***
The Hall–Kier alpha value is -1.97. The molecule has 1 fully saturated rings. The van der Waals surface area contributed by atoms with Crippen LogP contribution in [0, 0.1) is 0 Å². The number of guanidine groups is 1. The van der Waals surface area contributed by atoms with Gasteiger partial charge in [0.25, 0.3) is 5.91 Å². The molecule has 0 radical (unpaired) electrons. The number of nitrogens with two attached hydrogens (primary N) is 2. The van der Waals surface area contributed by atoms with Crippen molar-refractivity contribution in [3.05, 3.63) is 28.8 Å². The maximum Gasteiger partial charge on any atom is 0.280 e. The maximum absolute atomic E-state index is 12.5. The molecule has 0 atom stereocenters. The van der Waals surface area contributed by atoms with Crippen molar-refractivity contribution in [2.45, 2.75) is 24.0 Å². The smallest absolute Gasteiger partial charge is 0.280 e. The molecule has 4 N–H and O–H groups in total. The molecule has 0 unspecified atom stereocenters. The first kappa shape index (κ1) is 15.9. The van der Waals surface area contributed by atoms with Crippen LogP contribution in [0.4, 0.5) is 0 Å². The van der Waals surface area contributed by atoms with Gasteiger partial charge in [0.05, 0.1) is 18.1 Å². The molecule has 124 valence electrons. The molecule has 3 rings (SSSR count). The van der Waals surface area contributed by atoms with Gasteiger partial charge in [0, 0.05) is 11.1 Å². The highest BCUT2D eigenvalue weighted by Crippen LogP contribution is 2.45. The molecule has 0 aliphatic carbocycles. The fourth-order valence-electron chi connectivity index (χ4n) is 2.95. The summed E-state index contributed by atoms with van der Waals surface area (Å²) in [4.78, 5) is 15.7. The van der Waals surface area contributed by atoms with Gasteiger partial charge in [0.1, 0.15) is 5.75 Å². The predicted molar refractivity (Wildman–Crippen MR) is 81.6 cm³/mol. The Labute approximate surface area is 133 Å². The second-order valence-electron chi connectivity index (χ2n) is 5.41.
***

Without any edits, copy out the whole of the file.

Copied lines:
The Hall–Kier alpha value is -1.97. The molecule has 1 fully saturated rings. The van der Waals surface area contributed by atoms with Crippen LogP contribution in [0, 0.1) is 0 Å². The number of guanidine groups is 1. The van der Waals surface area contributed by atoms with Gasteiger partial charge in [0.25, 0.3) is 5.91 Å². The molecule has 0 radical (unpaired) electrons. The number of nitrogens with two attached hydrogens (primary N) is 2. The van der Waals surface area contributed by atoms with Crippen molar-refractivity contribution in [3.05, 3.63) is 28.8 Å². The maximum Gasteiger partial charge on any atom is 0.280 e. The maximum absolute atomic E-state index is 12.5. The molecule has 0 atom stereocenters. The van der Waals surface area contributed by atoms with Crippen molar-refractivity contribution in [2.45, 2.75) is 24.0 Å². The smallest absolute Gasteiger partial charge is 0.280 e. The molecule has 4 N–H and O–H groups in total. The molecule has 0 unspecified atom stereocenters. The first kappa shape index (κ1) is 15.9. The van der Waals surface area contributed by atoms with Crippen LogP contribution in [0.4, 0.5) is 0 Å². The van der Waals surface area contributed by atoms with Gasteiger partial charge in [0.05, 0.1) is 18.1 Å². The molecule has 124 valence electrons. The molecule has 3 rings (SSSR count). The van der Waals surface area contributed by atoms with Gasteiger partial charge in [0, 0.05) is 11.1 Å². The highest BCUT2D eigenvalue weighted by Crippen LogP contribution is 2.45. The molecule has 0 aliphatic carbocycles. The fourth-order valence-electron chi connectivity index (χ4n) is 2.95. The summed E-state index contributed by atoms with van der Waals surface area (Å²) in [4.78, 5) is 15.7. The van der Waals surface area contributed by atoms with Gasteiger partial charge in [0.1, 0.15) is 5.75 Å². The predicted molar refractivity (Wildman–Crippen MR) is 81.6 cm³/mol. The Labute approximate surface area is 133 Å². The second-order valence-electron chi connectivity index (χ2n) is 5.41.